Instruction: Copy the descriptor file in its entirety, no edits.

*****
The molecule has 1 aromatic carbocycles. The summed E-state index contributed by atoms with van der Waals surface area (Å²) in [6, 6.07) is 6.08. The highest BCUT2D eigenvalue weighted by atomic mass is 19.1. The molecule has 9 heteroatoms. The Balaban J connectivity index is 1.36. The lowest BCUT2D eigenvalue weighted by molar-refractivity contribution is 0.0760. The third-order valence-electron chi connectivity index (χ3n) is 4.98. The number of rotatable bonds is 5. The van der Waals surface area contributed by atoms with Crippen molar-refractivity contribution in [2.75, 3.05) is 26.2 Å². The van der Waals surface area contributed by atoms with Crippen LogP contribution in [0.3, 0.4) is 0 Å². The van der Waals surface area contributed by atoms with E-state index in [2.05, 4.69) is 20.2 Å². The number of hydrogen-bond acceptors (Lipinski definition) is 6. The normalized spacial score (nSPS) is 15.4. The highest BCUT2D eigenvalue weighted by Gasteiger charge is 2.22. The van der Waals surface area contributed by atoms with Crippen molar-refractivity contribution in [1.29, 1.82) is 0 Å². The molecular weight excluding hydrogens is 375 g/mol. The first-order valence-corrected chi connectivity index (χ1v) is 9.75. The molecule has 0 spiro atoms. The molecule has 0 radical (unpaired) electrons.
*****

The molecule has 1 aromatic carbocycles. The summed E-state index contributed by atoms with van der Waals surface area (Å²) in [6, 6.07) is 6.08. The highest BCUT2D eigenvalue weighted by atomic mass is 19.1. The molecule has 9 heteroatoms. The Balaban J connectivity index is 1.36. The lowest BCUT2D eigenvalue weighted by molar-refractivity contribution is 0.0760. The third-order valence-electron chi connectivity index (χ3n) is 4.98. The number of rotatable bonds is 5. The van der Waals surface area contributed by atoms with Crippen molar-refractivity contribution in [2.75, 3.05) is 26.2 Å². The van der Waals surface area contributed by atoms with Crippen LogP contribution in [0.3, 0.4) is 0 Å². The van der Waals surface area contributed by atoms with E-state index in [2.05, 4.69) is 20.2 Å². The number of hydrogen-bond acceptors (Lipinski definition) is 6. The normalized spacial score (nSPS) is 15.4. The highest BCUT2D eigenvalue weighted by Gasteiger charge is 2.22. The van der Waals surface area contributed by atoms with Crippen molar-refractivity contribution in [1.29, 1.82) is 0 Å². The molecular weight excluding hydrogens is 375 g/mol. The first-order valence-corrected chi connectivity index (χ1v) is 9.75. The molecule has 0 spiro atoms. The molecule has 0 radical (unpaired) electrons.